Long-term study on coarse mode aerosols in the Amazon rain forest with the frequent intrusion of Saharan dust plumes | kumulonimbus

Long-term study on coarse mode aerosols in the Amazon rain forest with the frequent intrusion of Saharan dust plumes

Resumen

Abstract. In the Amazonian atmosphere, the aerosol coarse mode comprises a complex, diverse, and variable mixture of bioaerosols emitted from the rain forest ecosystem, long-range transported Saharan dust (we use Sahara as shorthand for the dust source regions in Africa north of the Equator), marine aerosols from the Atlantic Ocean, and coarse smoke particles from deforestation fires. For the rain forest, the coarse mode particles are of significance with respect to biogeochemical and hydrological cycling, as well as ecology and biogeography. However, knowledge on the physicochemical and biological properties as well as the ecological role of the Amazonian coarse mode is still sparse. This study presents results from multi-year coarse mode measurements at the remote Amazon Tall Tower Observatory (ATTO) site. It combines online aerosol observations, selected remote sensing and modeling results, as well as dedicated coarse mode sampling and analysis. The focal points of this study are a systematic characterization of aerosol coarse mode abundance and properties in the Amazonian atmosphere as well as a detailed analysis of the frequent, pulse-wise intrusion of African long-range transport (LRT) aerosols (comprising Saharan dust and African biomass burning smoke) into the Amazon Basin. We find that, on a multi-year time scale, the Amazonian coarse mode maintains remarkably constant concentration levels (with 0.4cm−3 and 4.0µgm−3 in the wet vs. 1.2cm−3 and 6.5µgm−3 in the dry season) with rather weak seasonality (in terms of abundance and size spectrum), which is in stark contrast to the pronounced biomass burning-driven seasonality of the submicron aerosol population and related parameters. For most of the time, bioaerosol particles from the forest biome account for a major fraction of the coarse mode background population. However, from December to April there are episodic intrusions of African LRT aerosols, comprising Saharan dust, sea salt particles from the transatlantic passage, and African biomass burning smoke. Remarkably, during the core period of this LRT season (i.e., February–March), the presence of LRT influence, occurring as a sequence of pulse-like plumes, appears to be the norm rather than an exception. The LRT pulses increase the coarse mode concentrations drastically (up to 100µgm−3) and alter the coarse mode composition as well as its size spectrum. Efficient transport of the LRT plumes into the Amazon Basin takes place in response to specific mesoscale circulation patterns in combination with the episodic absence of rain-related aerosol scavenging en route. Based on a modeling study, we estimated a dust deposition flux of 5–10kgha−1a−1 in the region of the ATTO site. Furthermore, a chemical analysis quantified the substantial increase of crustal and sea salt elements under LRT conditions in comparison to the background coarse mode composition. With these results, we estimated the deposition fluxes of various elements that are considered as nutrients for the rain forest ecosystem. These estimates range from few gha−1a−1 up to several hundreds of gha−1a−1 in the ATTO region. The long-term data presented here provide a statistically solid basis for future studies of the manifold aspects of the dynamic coarse mode aerosol cycling in the Amazon. Thus, it may help to understand its biogeochemical relevance in this ecosystem as well as to evaluate to what extent anthropogenic influences have altered the coarse mode cycling already.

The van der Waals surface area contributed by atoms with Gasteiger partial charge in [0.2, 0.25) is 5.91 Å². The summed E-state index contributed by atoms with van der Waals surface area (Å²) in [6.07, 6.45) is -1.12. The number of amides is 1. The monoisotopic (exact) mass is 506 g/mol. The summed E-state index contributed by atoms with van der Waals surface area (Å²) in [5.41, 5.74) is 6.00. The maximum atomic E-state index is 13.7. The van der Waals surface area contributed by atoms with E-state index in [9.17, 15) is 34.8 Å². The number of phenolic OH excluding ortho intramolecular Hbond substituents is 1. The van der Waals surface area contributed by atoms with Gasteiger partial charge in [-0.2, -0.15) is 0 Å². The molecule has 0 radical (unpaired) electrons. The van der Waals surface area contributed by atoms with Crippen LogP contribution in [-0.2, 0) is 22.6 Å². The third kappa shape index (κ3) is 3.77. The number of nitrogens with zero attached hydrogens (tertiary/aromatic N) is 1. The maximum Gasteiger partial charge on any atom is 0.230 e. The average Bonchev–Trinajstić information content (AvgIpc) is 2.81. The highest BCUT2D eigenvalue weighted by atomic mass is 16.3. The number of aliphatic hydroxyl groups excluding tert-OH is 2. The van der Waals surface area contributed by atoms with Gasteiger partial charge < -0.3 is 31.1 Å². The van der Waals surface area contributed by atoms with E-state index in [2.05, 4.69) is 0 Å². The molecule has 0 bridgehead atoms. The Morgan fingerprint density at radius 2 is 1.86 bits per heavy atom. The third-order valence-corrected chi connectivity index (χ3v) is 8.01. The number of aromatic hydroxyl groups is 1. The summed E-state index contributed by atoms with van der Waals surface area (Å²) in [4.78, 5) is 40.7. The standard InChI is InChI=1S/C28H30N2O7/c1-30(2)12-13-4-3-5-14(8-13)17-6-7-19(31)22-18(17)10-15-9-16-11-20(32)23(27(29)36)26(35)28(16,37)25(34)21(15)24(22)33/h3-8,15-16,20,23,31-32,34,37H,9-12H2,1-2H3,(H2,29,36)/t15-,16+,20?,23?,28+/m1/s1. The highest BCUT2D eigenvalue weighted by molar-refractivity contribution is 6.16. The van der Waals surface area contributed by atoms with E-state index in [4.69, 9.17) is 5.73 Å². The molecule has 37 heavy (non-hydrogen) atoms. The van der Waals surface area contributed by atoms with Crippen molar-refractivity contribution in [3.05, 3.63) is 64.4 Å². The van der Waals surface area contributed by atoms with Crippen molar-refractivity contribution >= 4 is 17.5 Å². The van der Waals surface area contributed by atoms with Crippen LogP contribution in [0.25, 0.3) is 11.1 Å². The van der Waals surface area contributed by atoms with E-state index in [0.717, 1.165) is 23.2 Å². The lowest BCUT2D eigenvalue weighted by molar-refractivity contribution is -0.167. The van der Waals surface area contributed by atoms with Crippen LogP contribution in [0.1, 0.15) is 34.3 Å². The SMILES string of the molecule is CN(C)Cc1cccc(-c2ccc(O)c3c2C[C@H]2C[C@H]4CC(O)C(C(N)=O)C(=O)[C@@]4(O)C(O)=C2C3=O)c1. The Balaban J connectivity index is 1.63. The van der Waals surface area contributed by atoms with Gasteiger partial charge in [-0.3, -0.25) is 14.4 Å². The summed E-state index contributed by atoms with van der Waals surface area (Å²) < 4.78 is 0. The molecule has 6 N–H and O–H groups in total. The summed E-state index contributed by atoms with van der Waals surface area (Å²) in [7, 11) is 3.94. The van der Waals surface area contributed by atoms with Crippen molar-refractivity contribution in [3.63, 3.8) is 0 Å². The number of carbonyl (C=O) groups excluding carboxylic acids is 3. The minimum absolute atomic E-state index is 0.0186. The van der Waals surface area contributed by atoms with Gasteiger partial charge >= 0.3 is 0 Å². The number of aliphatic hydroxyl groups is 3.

Publicación
Atmospheric Chemistry and Physics
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